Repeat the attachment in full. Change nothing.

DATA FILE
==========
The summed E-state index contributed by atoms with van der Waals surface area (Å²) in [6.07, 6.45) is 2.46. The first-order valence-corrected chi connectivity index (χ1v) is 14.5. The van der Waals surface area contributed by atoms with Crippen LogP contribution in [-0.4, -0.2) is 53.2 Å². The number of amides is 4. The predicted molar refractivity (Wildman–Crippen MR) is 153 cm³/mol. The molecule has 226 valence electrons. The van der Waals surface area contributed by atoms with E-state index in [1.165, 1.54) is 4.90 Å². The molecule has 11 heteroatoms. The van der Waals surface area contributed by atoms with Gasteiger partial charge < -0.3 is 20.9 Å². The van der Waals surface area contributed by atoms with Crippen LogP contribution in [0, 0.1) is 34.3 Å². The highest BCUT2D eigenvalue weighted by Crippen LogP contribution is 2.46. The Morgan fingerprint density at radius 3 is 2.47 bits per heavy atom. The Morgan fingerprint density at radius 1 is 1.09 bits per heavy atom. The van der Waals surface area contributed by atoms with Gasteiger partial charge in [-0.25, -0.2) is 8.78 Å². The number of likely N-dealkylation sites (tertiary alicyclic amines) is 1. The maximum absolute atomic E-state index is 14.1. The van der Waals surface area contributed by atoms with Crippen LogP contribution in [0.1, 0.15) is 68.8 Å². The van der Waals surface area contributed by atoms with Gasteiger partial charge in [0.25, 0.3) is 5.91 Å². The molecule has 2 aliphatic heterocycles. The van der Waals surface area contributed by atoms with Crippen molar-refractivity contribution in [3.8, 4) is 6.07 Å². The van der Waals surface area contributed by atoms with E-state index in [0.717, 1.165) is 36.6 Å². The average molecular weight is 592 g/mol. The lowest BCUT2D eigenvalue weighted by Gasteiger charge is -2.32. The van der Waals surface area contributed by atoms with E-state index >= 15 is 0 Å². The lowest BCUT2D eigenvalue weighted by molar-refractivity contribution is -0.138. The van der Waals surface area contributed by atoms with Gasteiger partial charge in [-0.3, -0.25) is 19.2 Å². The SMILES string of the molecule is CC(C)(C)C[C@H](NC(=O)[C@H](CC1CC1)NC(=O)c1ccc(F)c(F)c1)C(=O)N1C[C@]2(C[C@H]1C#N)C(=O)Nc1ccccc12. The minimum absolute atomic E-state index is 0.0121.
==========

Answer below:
The summed E-state index contributed by atoms with van der Waals surface area (Å²) in [6.07, 6.45) is 2.46. The first-order valence-corrected chi connectivity index (χ1v) is 14.5. The van der Waals surface area contributed by atoms with Crippen LogP contribution in [-0.4, -0.2) is 53.2 Å². The number of amides is 4. The predicted molar refractivity (Wildman–Crippen MR) is 153 cm³/mol. The molecule has 226 valence electrons. The van der Waals surface area contributed by atoms with E-state index in [1.165, 1.54) is 4.90 Å². The molecule has 11 heteroatoms. The van der Waals surface area contributed by atoms with Gasteiger partial charge < -0.3 is 20.9 Å². The van der Waals surface area contributed by atoms with Crippen LogP contribution in [0, 0.1) is 34.3 Å². The highest BCUT2D eigenvalue weighted by Crippen LogP contribution is 2.46. The Morgan fingerprint density at radius 3 is 2.47 bits per heavy atom. The Morgan fingerprint density at radius 1 is 1.09 bits per heavy atom. The van der Waals surface area contributed by atoms with Gasteiger partial charge in [-0.25, -0.2) is 8.78 Å². The number of likely N-dealkylation sites (tertiary alicyclic amines) is 1. The maximum absolute atomic E-state index is 14.1. The van der Waals surface area contributed by atoms with Crippen LogP contribution in [0.1, 0.15) is 68.8 Å². The van der Waals surface area contributed by atoms with Gasteiger partial charge in [0.25, 0.3) is 5.91 Å². The molecule has 2 aliphatic heterocycles. The van der Waals surface area contributed by atoms with Crippen molar-refractivity contribution in [3.8, 4) is 6.07 Å². The van der Waals surface area contributed by atoms with E-state index in [0.717, 1.165) is 36.6 Å². The average molecular weight is 592 g/mol. The lowest BCUT2D eigenvalue weighted by Gasteiger charge is -2.32. The van der Waals surface area contributed by atoms with E-state index >= 15 is 0 Å². The lowest BCUT2D eigenvalue weighted by molar-refractivity contribution is -0.138. The van der Waals surface area contributed by atoms with Gasteiger partial charge in [-0.3, -0.25) is 19.2 Å². The SMILES string of the molecule is CC(C)(C)C[C@H](NC(=O)[C@H](CC1CC1)NC(=O)c1ccc(F)c(F)c1)C(=O)N1C[C@]2(C[C@H]1C#N)C(=O)Nc1ccccc12. The minimum absolute atomic E-state index is 0.0121.